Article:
But the product already is making an impact. The Gas Technology Institute has given official approval for its use in pressurized gas lines after an emergency fix last January on 100-year-old, 700-ft-long , 16-in.-diameter, cast-iron pipe owned by utility PSE&G in Paterson, NJ. The pipe’s location, at some points reaching 24 feet below grade under residential property, active railroad tracks and commercial property, precluded excavation.
Coiled laminate wraps around balloon-type application device, which inflates and presses the liner against pipe wall.
The contractor was comfortable with relining the pipe but the job was complicated by a stretch beneath the railroad tracks divided by a drip pot and a length of vertical standpipe. The drip pot is a device to collect excess fluids, a remnant of the pipe’s earlier use as an outlet to a gas manufacturing plant. The standpipe ran from the bottom of the pot through the line and to the surface giving workers access to extract the liquid.
Contractor Progressive Pipeline Management and PSE&G devised a robotic device to enter the pipe, cut away the standpipe and apply the carbon-fiber sleeve. But the resulting 24-inch gap was too long a distance for a standard liner, which could not produce the needed strength and integrity.
But Ehsani’s superlaminate could and became the first application of PipeMedic. GTI cleared the product after testing showed no sign of structural failure when subjected to pressure as high as 250 psi. Ehsani says that is about one-third the ultimate strain of the PipeMedic laminates.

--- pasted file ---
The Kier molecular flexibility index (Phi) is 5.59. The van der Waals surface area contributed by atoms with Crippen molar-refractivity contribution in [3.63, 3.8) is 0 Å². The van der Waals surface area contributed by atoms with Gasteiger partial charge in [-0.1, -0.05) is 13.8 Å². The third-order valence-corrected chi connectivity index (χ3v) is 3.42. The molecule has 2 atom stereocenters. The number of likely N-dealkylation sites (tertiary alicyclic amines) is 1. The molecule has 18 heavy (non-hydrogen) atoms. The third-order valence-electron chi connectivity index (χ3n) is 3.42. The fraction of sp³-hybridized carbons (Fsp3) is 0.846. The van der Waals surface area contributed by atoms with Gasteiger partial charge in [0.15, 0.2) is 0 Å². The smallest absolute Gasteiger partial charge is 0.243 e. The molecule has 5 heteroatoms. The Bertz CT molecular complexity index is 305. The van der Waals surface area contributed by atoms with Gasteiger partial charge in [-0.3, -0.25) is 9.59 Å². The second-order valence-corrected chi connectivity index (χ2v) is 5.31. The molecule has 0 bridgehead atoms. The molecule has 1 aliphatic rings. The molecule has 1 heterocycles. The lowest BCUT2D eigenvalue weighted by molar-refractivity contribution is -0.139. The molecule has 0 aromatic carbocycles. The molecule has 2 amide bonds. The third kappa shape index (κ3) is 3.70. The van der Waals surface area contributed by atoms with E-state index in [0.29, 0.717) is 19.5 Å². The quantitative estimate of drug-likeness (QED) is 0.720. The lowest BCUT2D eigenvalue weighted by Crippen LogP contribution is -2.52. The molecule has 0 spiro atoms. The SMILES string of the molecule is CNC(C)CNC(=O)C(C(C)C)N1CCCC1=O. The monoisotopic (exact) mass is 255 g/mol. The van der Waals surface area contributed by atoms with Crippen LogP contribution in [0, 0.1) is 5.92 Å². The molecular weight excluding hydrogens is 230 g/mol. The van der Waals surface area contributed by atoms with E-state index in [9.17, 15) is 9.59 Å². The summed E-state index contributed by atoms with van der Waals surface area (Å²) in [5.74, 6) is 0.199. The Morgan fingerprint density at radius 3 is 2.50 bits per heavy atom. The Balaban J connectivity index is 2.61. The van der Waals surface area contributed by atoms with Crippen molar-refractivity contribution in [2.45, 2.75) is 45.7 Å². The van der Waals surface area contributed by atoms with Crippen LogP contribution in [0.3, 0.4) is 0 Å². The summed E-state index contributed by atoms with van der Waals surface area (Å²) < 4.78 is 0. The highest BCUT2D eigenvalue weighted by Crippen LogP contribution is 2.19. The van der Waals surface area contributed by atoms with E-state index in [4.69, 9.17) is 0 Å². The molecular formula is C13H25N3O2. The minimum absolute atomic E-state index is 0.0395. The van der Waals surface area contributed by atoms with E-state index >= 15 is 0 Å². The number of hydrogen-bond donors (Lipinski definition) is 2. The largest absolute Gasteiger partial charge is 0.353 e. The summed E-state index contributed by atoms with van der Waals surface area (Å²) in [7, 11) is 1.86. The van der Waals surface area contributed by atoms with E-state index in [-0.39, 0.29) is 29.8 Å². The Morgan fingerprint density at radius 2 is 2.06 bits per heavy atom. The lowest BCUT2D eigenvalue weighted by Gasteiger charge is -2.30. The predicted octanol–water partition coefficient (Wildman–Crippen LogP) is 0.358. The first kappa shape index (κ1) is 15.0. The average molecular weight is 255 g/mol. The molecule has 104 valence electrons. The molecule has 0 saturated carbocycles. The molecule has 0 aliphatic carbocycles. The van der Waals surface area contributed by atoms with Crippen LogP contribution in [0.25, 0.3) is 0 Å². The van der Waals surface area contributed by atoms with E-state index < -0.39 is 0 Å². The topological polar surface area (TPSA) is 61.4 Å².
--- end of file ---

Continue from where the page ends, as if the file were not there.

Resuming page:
Epoxy is used to adhere the laminates to pipe walls, but Ehsani notes that carbon placed on steel creates a high potential for galvanized corrosion. In those cases, a layer of glass fabric is first applied to the pipe wall to act as a barrier. Ehsani says his laminates can be produced with a glass veil to allow the material to be applied directly to the steel pipe wall, a measure that can save a lot of construction time in the field.
The laminate is produced in flat sheets and packaged in 4-ft by 150-ft rolls and can be installed in 4-ft widths or cut to specification. They can be installed in rings or in a continuous spiral pattern. To maintain structural integrity, crews must overlap each ring and it must be done in the direction of the flow to ensure liquid does not penetrate the laminate.
Because the spiral application lends itself to robotic application, which Ehsani says can maintain and repeat geometrical parameters needed to build a cylindrical tube inside the pipe. He now is collaborating with two University of Arizona engineers to create a robot for spiral and individual ring installation.
“The target applies to small pipes where humans cannot get in,” says Ricardo Sanfelice, assistant professor in UA’s Dept. of Aerospace and Mechanical Engineering, who is working with Professor Parviz Nikravesh on the device. Parviz is working on the robot’s design and Sanfelice is collaborating on controls. They hope to have a third prototype ready for testing on a 25-in.-diamter pipe by the end of spring 2012, says Sanfelice.
To make such a thin uniform laminate is not that easy.
Mo Ehsani, professor emeritus of civil engineering at the University of Arizona